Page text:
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Man in field
4. ...but still have a backup plan
Earlier this year, the Olympic organisers were warning of internet outages arising from the huge number of people going online during the Games — to watch events, for example. While these warnings may have been downplayed, with the huge numbers working from home it's wise to assume that at some point you may find your broadband failing when the entire street starts streaming Olympic video.
So make sure you have some work that doesn't rely on a network connection to keep you busy — and the boss happy — until you get back online.
5. Don't forget about your colleagues
Having some kind of virtual meeting during the day can help keep team morale high and give some structure to the day. This is important especially when working outside of the office for long periods of time. There is a reason why people like working in offices — interaction and having someone to discuss ideas with is an important element in working efficiently.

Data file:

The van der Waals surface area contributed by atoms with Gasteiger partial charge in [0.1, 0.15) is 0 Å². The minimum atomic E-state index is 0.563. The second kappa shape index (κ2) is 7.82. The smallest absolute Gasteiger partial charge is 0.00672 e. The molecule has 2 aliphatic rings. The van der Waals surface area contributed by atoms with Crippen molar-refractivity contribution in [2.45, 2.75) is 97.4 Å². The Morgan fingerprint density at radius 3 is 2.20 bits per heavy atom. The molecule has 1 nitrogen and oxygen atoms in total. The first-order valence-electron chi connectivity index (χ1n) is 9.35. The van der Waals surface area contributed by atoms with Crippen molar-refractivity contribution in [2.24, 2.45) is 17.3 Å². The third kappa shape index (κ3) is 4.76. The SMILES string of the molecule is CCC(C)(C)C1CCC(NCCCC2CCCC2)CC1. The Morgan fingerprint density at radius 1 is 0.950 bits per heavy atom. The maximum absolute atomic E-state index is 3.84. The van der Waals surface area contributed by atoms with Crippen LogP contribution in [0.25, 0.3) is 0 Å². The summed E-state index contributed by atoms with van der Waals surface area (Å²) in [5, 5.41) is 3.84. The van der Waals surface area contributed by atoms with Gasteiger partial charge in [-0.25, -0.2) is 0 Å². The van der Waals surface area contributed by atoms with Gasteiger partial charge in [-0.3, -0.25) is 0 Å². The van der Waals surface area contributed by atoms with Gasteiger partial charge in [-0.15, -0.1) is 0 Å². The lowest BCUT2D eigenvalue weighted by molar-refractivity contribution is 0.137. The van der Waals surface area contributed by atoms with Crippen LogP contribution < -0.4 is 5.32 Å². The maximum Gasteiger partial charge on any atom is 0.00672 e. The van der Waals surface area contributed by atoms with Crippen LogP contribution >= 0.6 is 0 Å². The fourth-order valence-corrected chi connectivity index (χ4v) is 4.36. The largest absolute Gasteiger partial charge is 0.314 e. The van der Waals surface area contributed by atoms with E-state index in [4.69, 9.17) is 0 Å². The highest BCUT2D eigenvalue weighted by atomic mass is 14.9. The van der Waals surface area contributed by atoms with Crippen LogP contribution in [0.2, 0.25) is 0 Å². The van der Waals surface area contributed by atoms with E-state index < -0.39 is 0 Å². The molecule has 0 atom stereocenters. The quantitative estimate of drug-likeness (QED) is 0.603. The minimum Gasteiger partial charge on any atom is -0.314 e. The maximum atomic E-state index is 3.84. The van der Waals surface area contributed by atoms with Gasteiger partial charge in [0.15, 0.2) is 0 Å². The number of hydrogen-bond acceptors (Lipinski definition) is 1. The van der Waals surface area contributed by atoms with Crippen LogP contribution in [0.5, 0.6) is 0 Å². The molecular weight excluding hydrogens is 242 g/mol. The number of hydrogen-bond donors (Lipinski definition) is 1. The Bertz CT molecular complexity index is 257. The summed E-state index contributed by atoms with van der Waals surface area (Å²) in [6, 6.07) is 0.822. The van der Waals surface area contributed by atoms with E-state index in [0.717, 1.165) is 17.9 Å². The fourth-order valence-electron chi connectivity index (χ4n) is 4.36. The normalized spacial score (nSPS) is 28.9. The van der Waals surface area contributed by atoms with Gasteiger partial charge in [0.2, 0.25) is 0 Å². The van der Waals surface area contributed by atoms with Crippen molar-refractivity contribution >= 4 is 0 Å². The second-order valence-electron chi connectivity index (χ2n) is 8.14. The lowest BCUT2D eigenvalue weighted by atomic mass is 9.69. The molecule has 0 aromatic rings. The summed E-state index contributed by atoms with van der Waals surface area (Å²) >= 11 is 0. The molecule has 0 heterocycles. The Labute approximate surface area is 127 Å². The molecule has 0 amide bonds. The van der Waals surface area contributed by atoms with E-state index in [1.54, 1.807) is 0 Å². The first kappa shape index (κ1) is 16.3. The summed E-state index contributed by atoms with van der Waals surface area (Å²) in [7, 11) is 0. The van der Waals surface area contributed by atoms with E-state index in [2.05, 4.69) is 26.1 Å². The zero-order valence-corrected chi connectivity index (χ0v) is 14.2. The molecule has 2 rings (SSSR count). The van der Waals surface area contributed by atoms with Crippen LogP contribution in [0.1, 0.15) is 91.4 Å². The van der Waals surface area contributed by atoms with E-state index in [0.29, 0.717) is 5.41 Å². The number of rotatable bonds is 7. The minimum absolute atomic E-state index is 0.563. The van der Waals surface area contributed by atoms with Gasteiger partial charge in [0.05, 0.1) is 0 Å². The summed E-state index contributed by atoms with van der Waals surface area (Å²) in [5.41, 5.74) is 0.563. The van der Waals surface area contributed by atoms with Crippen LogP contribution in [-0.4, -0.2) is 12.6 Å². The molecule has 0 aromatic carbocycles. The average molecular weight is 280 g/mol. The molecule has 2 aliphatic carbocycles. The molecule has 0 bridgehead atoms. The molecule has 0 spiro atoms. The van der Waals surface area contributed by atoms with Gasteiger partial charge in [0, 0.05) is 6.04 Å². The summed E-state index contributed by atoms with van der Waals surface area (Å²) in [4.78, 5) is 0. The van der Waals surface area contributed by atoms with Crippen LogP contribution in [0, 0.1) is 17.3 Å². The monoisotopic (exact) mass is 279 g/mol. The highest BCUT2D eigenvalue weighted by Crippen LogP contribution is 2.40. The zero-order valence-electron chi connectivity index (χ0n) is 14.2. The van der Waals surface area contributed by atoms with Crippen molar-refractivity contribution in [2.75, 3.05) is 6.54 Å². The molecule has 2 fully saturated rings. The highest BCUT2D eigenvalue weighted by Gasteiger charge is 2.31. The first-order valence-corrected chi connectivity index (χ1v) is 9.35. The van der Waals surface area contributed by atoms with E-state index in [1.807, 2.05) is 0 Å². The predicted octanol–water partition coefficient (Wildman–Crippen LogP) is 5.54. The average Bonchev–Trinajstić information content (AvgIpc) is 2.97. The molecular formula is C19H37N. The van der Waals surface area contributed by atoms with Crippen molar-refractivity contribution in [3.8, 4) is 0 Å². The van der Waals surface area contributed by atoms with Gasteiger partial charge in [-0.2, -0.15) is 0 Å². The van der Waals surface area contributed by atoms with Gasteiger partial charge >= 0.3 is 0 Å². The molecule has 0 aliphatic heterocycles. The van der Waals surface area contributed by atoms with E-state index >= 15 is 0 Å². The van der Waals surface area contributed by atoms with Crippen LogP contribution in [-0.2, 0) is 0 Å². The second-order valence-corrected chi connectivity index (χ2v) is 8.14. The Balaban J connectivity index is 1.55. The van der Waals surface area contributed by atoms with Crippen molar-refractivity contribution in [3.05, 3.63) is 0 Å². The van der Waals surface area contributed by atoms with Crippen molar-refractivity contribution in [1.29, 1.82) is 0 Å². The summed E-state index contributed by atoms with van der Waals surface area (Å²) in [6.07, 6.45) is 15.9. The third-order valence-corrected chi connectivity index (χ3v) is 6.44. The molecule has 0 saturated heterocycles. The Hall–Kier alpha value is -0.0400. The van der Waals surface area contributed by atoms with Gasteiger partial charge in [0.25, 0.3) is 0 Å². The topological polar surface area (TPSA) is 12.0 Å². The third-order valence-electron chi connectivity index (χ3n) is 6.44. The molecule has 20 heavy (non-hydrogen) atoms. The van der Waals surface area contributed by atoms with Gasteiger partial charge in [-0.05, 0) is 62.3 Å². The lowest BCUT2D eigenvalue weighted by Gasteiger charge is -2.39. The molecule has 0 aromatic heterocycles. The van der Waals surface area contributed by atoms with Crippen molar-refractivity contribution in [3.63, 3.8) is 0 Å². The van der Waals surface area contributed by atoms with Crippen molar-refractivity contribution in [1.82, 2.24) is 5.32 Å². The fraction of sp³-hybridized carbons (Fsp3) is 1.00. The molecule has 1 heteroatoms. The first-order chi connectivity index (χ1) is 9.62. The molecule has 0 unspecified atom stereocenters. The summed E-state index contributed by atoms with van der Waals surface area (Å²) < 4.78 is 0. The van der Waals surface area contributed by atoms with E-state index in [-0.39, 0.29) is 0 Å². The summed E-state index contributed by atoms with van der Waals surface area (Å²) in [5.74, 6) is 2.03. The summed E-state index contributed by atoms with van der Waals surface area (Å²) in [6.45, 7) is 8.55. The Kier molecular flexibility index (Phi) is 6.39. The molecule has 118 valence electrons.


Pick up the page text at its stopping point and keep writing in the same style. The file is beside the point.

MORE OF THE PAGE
Test a number of different ways of keeping in touch with the rest of your team and work out which are best. Email, instant messenger, Twitter or a Google+ hangout might all work well for different types of teams — make sure you've tested them and have everyone's contact details before you leave.
Image credit: Google/Edward Moyer, CNET News
6. Set boundaries...
Working remotely can generate a new set of distractions — cats, the washing-up, the Olympics on TV — that aren't (usually) a problem in the office. And if there are other people in your home during the working day, it's tempting for them to try and lure you away from working.
So set boundaries — make it clear that you are working by sticking to set hours, by shutting yourself away or by even putting on your work clothes.